Globalization and Security Relations across the Taiwan Strait
In the shadow of China
This book presents an interdisciplinary examination of cross-Taiwan Strait relations and the complex dynamics at play in the region.
Since the election of Ma Ying-jeou as Taiwan’s president in 2008, the relationship across the Taiwan Strait—long viewed as one of Asia’s most volatile potential flashpoints—has experienced a remarkable détente. Whether the relationship has been truly transformed, however, remains an open question and the Taiwan Strait remains a central regional and global security issue. A return to turbulence in the Taiwan Strait could also add a new dimension of instability in the already tense maritime disputes in the East and South China Seas.
While the relationship across the Taiwan Strait remains critically important, it is also changing rapidly, and the chapters in this volume present new thinking to help make sense of complex cross-Strait dynamics. Specifically, these essays explore different security and/or globalization dimensions of China-Taiwan ties as well as the globalization-security linkages that have emerged. As the balance of power in Asia shifts dramatically, several chapters in this volume explore how traditional security forces are evolving. At the same time, there are new dynamics emerging as a consequence of globalization forces, such as the tremendous economic and social integration across the Taiwan Strait, and several chapters in this volume consider some of these new problems. Finally, several chapters consider the often under-researched dynamics associated with the globalization/security interface such as cyber threats, transnational criminal networks and the security spill-over impact of production globalization.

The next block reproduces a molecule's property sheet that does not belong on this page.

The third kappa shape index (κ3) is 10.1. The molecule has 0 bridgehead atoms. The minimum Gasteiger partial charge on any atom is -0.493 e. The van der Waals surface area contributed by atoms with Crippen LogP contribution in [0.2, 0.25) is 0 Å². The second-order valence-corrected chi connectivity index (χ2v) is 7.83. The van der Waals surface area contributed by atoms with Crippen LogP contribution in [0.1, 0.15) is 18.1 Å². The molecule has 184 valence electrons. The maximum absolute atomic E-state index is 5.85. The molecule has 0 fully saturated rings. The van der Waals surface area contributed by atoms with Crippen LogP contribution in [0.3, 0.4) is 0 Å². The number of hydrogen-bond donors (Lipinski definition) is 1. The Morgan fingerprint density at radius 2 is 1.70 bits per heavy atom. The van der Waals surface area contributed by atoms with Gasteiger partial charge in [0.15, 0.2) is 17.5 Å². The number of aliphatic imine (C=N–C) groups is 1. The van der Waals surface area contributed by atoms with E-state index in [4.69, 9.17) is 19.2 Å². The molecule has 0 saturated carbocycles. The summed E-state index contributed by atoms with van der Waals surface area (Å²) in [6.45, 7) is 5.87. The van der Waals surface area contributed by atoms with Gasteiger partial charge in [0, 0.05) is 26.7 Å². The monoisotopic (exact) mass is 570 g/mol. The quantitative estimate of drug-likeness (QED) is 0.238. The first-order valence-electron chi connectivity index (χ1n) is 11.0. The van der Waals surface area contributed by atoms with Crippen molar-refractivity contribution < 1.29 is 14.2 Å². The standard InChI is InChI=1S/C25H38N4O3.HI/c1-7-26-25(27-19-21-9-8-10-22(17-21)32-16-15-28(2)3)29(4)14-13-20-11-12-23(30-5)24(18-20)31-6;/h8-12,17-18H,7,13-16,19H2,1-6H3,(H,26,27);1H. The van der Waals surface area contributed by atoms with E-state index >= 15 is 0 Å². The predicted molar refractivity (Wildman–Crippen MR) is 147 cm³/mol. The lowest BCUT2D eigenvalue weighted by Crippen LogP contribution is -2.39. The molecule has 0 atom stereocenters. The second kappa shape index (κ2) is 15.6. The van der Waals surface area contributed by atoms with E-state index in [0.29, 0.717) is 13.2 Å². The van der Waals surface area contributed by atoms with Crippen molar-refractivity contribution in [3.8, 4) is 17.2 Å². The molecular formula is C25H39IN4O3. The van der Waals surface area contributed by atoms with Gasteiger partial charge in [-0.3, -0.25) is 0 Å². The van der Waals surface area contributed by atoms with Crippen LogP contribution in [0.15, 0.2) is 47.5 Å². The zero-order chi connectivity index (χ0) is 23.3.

This book will of much interest to students of Chinese Politics, Asian Security, globalisation, diplomacy and International Relations.
Table of Contents
1. Cross-Strait Relations in the Age of Globalization, Ming-chin Monique Chu and Scott L. Kastner 2. Under the Shadow of a Rising China: Convergence toward Hedging and the Peculiar Case of Taiwan, Yu-Shan Wu 3. Rethinking the prospects for conflict in the Taiwan Strait, Scott L. Kastner 4. Asymmetric Options for Taiwan’s Deterrence and Defense, William S. Murray 5. Carrier Dreams or Coherent Naval Strategy? China’s Aircraft Carrier Program and What It Means for Taiwan, Andrew Scobell and Cortez Cooper 6. The Impacts of Economic Liberalization and Globalization on Income Distribution in Taiwan, 1985-2010, Peter C. Y. Chow and Bo-Xiang Hsu 7. Cross-Border Mergers and Acquisitions between China and Taiwan: 1997-2010, Monica Yang 8. Globalization, Ma Ying-jeou, and the future of Transnational Criminal Networks, Justin V. Hastings 9. Cyberpower and Cross-Strait Security, Paul J. Bolt and Benjamin Shearn 10. Rethinking Globalization-Security Linkages with References to the Semiconductor Industry across the Taiwan Strait, Ming-chin Monique Chu 11. China’s Defense Industry in the Age of Globalization: Opportunities vs. Challenges, Arthur S. Ding
Ming-chin Monique Chu is Lecturer in Chinese Politics at the Department of Politics and International Relations at the University of Southampton. She is author of The East Asian Computer Chip War (Routledge, 2013) and has a PhD in International Studies from the University of Cambridge.
Scott L. Kastner is an Associate Professor in the Department of Government and Politics, University of Maryland, College Park. He is author of Political Conflict and Economic Interdependence across the Taiwan Strait and Beyond (2009).